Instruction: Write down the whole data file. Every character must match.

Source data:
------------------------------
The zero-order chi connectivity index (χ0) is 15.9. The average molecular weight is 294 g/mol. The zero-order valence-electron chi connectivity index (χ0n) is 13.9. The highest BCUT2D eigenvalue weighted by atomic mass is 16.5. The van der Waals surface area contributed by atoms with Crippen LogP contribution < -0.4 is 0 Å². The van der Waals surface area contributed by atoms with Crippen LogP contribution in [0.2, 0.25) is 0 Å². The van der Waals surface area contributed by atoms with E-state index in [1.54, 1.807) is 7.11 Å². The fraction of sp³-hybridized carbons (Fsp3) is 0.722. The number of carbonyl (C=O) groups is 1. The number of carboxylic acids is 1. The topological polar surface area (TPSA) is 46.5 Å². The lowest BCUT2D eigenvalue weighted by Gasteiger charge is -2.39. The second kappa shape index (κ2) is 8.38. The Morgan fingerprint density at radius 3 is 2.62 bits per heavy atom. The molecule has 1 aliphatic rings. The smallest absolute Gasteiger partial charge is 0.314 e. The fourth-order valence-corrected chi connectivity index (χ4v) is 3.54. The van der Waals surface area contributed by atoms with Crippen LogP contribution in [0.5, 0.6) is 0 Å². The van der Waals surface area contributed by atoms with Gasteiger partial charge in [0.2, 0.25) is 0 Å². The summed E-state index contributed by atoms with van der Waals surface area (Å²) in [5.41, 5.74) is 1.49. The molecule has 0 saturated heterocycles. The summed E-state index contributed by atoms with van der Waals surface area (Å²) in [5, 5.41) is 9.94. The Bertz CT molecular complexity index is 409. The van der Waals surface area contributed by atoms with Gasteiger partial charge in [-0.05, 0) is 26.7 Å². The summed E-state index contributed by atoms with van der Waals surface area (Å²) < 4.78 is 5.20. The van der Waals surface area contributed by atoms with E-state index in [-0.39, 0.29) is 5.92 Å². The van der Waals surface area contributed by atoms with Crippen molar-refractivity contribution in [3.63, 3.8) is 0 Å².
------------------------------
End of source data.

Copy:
The zero-order chi connectivity index (χ0) is 15.9. The average molecular weight is 294 g/mol. The zero-order valence-electron chi connectivity index (χ0n) is 13.9. The highest BCUT2D eigenvalue weighted by atomic mass is 16.5. The van der Waals surface area contributed by atoms with Crippen LogP contribution < -0.4 is 0 Å². The van der Waals surface area contributed by atoms with Crippen LogP contribution in [0.2, 0.25) is 0 Å². The van der Waals surface area contributed by atoms with E-state index in [1.54, 1.807) is 7.11 Å². The fraction of sp³-hybridized carbons (Fsp3) is 0.722. The number of carbonyl (C=O) groups is 1. The number of carboxylic acids is 1. The topological polar surface area (TPSA) is 46.5 Å². The lowest BCUT2D eigenvalue weighted by Gasteiger charge is -2.39. The second kappa shape index (κ2) is 8.38. The Morgan fingerprint density at radius 3 is 2.62 bits per heavy atom. The molecule has 1 aliphatic rings. The smallest absolute Gasteiger partial charge is 0.314 e. The fourth-order valence-corrected chi connectivity index (χ4v) is 3.54. The van der Waals surface area contributed by atoms with Crippen LogP contribution in [0.5, 0.6) is 0 Å². The van der Waals surface area contributed by atoms with Gasteiger partial charge in [0.2, 0.25) is 0 Å². The summed E-state index contributed by atoms with van der Waals surface area (Å²) in [5.41, 5.74) is 1.49. The molecule has 0 saturated heterocycles. The summed E-state index contributed by atoms with van der Waals surface area (Å²) in [5, 5.41) is 9.94. The Bertz CT molecular complexity index is 409. The van der Waals surface area contributed by atoms with Gasteiger partial charge in [-0.05, 0) is 26.7 Å². The summed E-state index contributed by atoms with van der Waals surface area (Å²) < 4.78 is 5.20. The van der Waals surface area contributed by atoms with E-state index in [-0.39, 0.29) is 5.92 Å². The van der Waals surface area contributed by atoms with Crippen molar-refractivity contribution in [3.63, 3.8) is 0 Å².